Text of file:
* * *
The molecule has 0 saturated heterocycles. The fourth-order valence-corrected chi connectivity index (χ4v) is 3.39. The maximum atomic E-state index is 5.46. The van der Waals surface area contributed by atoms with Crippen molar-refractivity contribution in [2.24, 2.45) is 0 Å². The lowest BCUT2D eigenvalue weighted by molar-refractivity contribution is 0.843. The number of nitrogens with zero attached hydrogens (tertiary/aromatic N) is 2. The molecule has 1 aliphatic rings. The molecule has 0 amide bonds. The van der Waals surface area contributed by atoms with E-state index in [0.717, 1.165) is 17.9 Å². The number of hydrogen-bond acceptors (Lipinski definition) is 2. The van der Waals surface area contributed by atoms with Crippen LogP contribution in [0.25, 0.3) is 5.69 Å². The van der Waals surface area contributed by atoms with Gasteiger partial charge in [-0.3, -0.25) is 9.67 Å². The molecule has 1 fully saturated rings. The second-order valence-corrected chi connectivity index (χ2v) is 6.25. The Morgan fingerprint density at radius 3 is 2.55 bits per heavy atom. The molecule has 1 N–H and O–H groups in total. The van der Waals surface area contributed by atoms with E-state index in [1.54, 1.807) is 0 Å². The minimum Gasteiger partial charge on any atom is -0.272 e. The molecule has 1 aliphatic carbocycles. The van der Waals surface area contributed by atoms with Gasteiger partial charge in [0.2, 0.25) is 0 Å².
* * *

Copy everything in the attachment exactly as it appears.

The molecule has 0 saturated heterocycles. The fourth-order valence-corrected chi connectivity index (χ4v) is 3.39. The maximum atomic E-state index is 5.46. The van der Waals surface area contributed by atoms with Crippen molar-refractivity contribution in [2.24, 2.45) is 0 Å². The lowest BCUT2D eigenvalue weighted by molar-refractivity contribution is 0.843. The number of nitrogens with zero attached hydrogens (tertiary/aromatic N) is 2. The molecule has 1 aliphatic rings. The molecule has 0 amide bonds. The van der Waals surface area contributed by atoms with E-state index in [0.717, 1.165) is 17.9 Å². The number of hydrogen-bond acceptors (Lipinski definition) is 2. The van der Waals surface area contributed by atoms with Crippen LogP contribution in [0.25, 0.3) is 5.69 Å². The van der Waals surface area contributed by atoms with Gasteiger partial charge in [-0.3, -0.25) is 9.67 Å². The molecule has 1 fully saturated rings. The second-order valence-corrected chi connectivity index (χ2v) is 6.25. The Morgan fingerprint density at radius 3 is 2.55 bits per heavy atom. The molecule has 1 N–H and O–H groups in total. The van der Waals surface area contributed by atoms with E-state index in [1.54, 1.807) is 0 Å². The minimum Gasteiger partial charge on any atom is -0.272 e. The molecule has 1 aliphatic carbocycles. The van der Waals surface area contributed by atoms with Gasteiger partial charge in [0.2, 0.25) is 0 Å².